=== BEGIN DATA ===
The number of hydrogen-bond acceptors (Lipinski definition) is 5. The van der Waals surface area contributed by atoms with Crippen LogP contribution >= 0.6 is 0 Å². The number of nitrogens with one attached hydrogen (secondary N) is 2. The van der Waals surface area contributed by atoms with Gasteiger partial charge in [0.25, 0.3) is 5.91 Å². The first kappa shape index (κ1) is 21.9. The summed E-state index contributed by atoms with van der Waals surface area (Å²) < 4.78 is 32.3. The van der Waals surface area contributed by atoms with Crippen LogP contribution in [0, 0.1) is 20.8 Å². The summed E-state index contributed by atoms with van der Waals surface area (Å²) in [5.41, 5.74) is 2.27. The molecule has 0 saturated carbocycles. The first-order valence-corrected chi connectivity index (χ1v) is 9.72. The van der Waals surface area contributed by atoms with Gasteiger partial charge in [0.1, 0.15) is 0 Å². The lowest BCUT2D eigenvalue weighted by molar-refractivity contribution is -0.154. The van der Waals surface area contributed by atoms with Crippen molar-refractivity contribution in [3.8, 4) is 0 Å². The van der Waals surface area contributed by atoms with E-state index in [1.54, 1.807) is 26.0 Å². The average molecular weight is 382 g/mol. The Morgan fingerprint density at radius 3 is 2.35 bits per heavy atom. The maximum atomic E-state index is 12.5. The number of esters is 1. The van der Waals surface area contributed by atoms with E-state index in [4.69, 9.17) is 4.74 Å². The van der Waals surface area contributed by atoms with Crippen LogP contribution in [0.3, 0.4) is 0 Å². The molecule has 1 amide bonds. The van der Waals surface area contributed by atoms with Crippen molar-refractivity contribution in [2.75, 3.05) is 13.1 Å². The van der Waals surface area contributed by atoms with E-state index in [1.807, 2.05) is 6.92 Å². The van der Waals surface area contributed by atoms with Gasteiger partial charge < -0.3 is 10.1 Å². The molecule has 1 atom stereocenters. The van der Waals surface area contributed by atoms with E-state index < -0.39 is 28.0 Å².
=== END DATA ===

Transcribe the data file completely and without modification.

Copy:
The number of hydrogen-bond acceptors (Lipinski definition) is 5. The van der Waals surface area contributed by atoms with Crippen LogP contribution >= 0.6 is 0 Å². The number of nitrogens with one attached hydrogen (secondary N) is 2. The van der Waals surface area contributed by atoms with Gasteiger partial charge in [0.25, 0.3) is 5.91 Å². The first kappa shape index (κ1) is 21.9. The summed E-state index contributed by atoms with van der Waals surface area (Å²) < 4.78 is 32.3. The van der Waals surface area contributed by atoms with Crippen LogP contribution in [0, 0.1) is 20.8 Å². The summed E-state index contributed by atoms with van der Waals surface area (Å²) in [5.41, 5.74) is 2.27. The molecule has 0 saturated carbocycles. The first-order valence-corrected chi connectivity index (χ1v) is 9.72. The van der Waals surface area contributed by atoms with Gasteiger partial charge in [0.1, 0.15) is 0 Å². The lowest BCUT2D eigenvalue weighted by molar-refractivity contribution is -0.154. The van der Waals surface area contributed by atoms with Crippen molar-refractivity contribution in [3.8, 4) is 0 Å². The van der Waals surface area contributed by atoms with E-state index in [1.54, 1.807) is 26.0 Å². The average molecular weight is 382 g/mol. The Morgan fingerprint density at radius 3 is 2.35 bits per heavy atom. The maximum atomic E-state index is 12.5. The number of esters is 1. The van der Waals surface area contributed by atoms with E-state index in [4.69, 9.17) is 4.74 Å². The van der Waals surface area contributed by atoms with Crippen LogP contribution in [0.3, 0.4) is 0 Å². The molecule has 1 amide bonds. The van der Waals surface area contributed by atoms with Crippen molar-refractivity contribution in [2.75, 3.05) is 13.1 Å². The van der Waals surface area contributed by atoms with E-state index in [1.807, 2.05) is 6.92 Å². The van der Waals surface area contributed by atoms with Gasteiger partial charge < -0.3 is 10.1 Å². The molecule has 1 atom stereocenters. The van der Waals surface area contributed by atoms with E-state index < -0.39 is 28.0 Å².